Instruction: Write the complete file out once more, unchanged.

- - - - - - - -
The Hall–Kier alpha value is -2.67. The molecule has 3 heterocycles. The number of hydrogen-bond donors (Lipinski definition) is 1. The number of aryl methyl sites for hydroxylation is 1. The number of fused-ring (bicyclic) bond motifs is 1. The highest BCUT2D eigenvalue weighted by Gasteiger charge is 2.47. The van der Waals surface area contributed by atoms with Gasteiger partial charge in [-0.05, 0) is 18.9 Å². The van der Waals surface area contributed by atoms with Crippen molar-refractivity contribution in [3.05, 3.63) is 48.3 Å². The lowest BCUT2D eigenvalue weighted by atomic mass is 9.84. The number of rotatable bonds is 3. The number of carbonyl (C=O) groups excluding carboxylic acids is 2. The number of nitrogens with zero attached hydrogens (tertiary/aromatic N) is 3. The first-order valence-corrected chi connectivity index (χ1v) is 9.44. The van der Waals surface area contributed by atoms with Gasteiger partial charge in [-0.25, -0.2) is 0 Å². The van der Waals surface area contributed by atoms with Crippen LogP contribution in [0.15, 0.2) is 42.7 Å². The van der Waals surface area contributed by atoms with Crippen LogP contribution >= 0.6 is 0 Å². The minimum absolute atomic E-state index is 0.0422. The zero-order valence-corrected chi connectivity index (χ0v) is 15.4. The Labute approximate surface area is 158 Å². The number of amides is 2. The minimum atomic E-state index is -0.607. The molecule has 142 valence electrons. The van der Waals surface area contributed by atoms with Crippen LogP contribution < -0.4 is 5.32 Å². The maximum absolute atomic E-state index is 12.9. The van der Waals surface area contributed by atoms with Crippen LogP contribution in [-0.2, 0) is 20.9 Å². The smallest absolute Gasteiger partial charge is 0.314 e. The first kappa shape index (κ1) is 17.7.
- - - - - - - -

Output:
The Hall–Kier alpha value is -2.67. The molecule has 3 heterocycles. The number of hydrogen-bond donors (Lipinski definition) is 1. The number of aryl methyl sites for hydroxylation is 1. The number of fused-ring (bicyclic) bond motifs is 1. The highest BCUT2D eigenvalue weighted by Gasteiger charge is 2.47. The van der Waals surface area contributed by atoms with Gasteiger partial charge in [-0.05, 0) is 18.9 Å². The van der Waals surface area contributed by atoms with Crippen molar-refractivity contribution in [3.05, 3.63) is 48.3 Å². The lowest BCUT2D eigenvalue weighted by atomic mass is 9.84. The number of rotatable bonds is 3. The number of carbonyl (C=O) groups excluding carboxylic acids is 2. The number of nitrogens with zero attached hydrogens (tertiary/aromatic N) is 3. The first-order valence-corrected chi connectivity index (χ1v) is 9.44. The van der Waals surface area contributed by atoms with Gasteiger partial charge in [-0.25, -0.2) is 0 Å². The van der Waals surface area contributed by atoms with Crippen LogP contribution in [0.15, 0.2) is 42.7 Å². The van der Waals surface area contributed by atoms with Crippen LogP contribution >= 0.6 is 0 Å². The minimum absolute atomic E-state index is 0.0422. The zero-order valence-corrected chi connectivity index (χ0v) is 15.4. The Labute approximate surface area is 158 Å². The number of amides is 2. The minimum atomic E-state index is -0.607. The molecule has 142 valence electrons. The van der Waals surface area contributed by atoms with Crippen LogP contribution < -0.4 is 5.32 Å². The maximum absolute atomic E-state index is 12.9. The van der Waals surface area contributed by atoms with Crippen LogP contribution in [-0.2, 0) is 20.9 Å². The smallest absolute Gasteiger partial charge is 0.314 e. The first kappa shape index (κ1) is 17.7.